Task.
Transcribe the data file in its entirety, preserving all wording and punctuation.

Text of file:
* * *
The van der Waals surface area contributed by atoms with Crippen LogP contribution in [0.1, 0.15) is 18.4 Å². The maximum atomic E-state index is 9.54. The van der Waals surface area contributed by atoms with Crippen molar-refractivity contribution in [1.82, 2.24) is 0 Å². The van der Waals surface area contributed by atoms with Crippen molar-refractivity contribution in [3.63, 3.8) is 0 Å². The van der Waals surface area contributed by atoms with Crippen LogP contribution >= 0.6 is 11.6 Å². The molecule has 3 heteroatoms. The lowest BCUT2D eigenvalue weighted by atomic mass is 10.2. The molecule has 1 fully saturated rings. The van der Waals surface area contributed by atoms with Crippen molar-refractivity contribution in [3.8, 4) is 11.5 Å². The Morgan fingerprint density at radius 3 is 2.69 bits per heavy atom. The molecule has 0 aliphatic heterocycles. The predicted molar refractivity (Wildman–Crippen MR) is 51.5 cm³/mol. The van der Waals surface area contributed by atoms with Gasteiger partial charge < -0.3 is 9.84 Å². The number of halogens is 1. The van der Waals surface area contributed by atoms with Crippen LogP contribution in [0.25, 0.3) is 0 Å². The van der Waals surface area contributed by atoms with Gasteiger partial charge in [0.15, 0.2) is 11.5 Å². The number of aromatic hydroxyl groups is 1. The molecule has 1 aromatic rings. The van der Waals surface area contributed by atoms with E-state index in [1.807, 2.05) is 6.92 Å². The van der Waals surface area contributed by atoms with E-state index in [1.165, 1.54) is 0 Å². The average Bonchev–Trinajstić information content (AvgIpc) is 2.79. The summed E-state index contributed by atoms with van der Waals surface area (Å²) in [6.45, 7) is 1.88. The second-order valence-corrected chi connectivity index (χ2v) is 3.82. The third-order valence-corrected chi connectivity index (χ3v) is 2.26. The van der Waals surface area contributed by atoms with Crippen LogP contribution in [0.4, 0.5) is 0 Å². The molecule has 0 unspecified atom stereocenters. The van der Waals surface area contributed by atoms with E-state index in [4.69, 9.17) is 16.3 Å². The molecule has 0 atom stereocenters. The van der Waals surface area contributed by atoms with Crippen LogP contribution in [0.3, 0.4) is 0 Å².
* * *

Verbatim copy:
The van der Waals surface area contributed by atoms with Crippen LogP contribution in [0.1, 0.15) is 18.4 Å². The maximum atomic E-state index is 9.54. The van der Waals surface area contributed by atoms with Crippen molar-refractivity contribution in [1.82, 2.24) is 0 Å². The van der Waals surface area contributed by atoms with Crippen molar-refractivity contribution in [3.63, 3.8) is 0 Å². The van der Waals surface area contributed by atoms with Crippen LogP contribution >= 0.6 is 11.6 Å². The molecule has 3 heteroatoms. The lowest BCUT2D eigenvalue weighted by atomic mass is 10.2. The molecule has 1 fully saturated rings. The van der Waals surface area contributed by atoms with Crippen molar-refractivity contribution in [3.8, 4) is 11.5 Å². The Morgan fingerprint density at radius 3 is 2.69 bits per heavy atom. The molecule has 0 aliphatic heterocycles. The predicted molar refractivity (Wildman–Crippen MR) is 51.5 cm³/mol. The van der Waals surface area contributed by atoms with Gasteiger partial charge < -0.3 is 9.84 Å². The number of halogens is 1. The van der Waals surface area contributed by atoms with Crippen LogP contribution in [0.25, 0.3) is 0 Å². The van der Waals surface area contributed by atoms with Gasteiger partial charge in [0.15, 0.2) is 11.5 Å². The number of aromatic hydroxyl groups is 1. The molecule has 1 aromatic rings. The van der Waals surface area contributed by atoms with E-state index in [1.807, 2.05) is 6.92 Å². The van der Waals surface area contributed by atoms with E-state index in [1.165, 1.54) is 0 Å². The average Bonchev–Trinajstić information content (AvgIpc) is 2.79. The summed E-state index contributed by atoms with van der Waals surface area (Å²) in [6.45, 7) is 1.88. The second-order valence-corrected chi connectivity index (χ2v) is 3.82. The third-order valence-corrected chi connectivity index (χ3v) is 2.26. The van der Waals surface area contributed by atoms with Crippen LogP contribution in [0.4, 0.5) is 0 Å². The molecule has 0 unspecified atom stereocenters. The van der Waals surface area contributed by atoms with E-state index in [4.69, 9.17) is 16.3 Å². The molecule has 0 atom stereocenters. The van der Waals surface area contributed by atoms with Crippen LogP contribution in [0.3, 0.4) is 0 Å².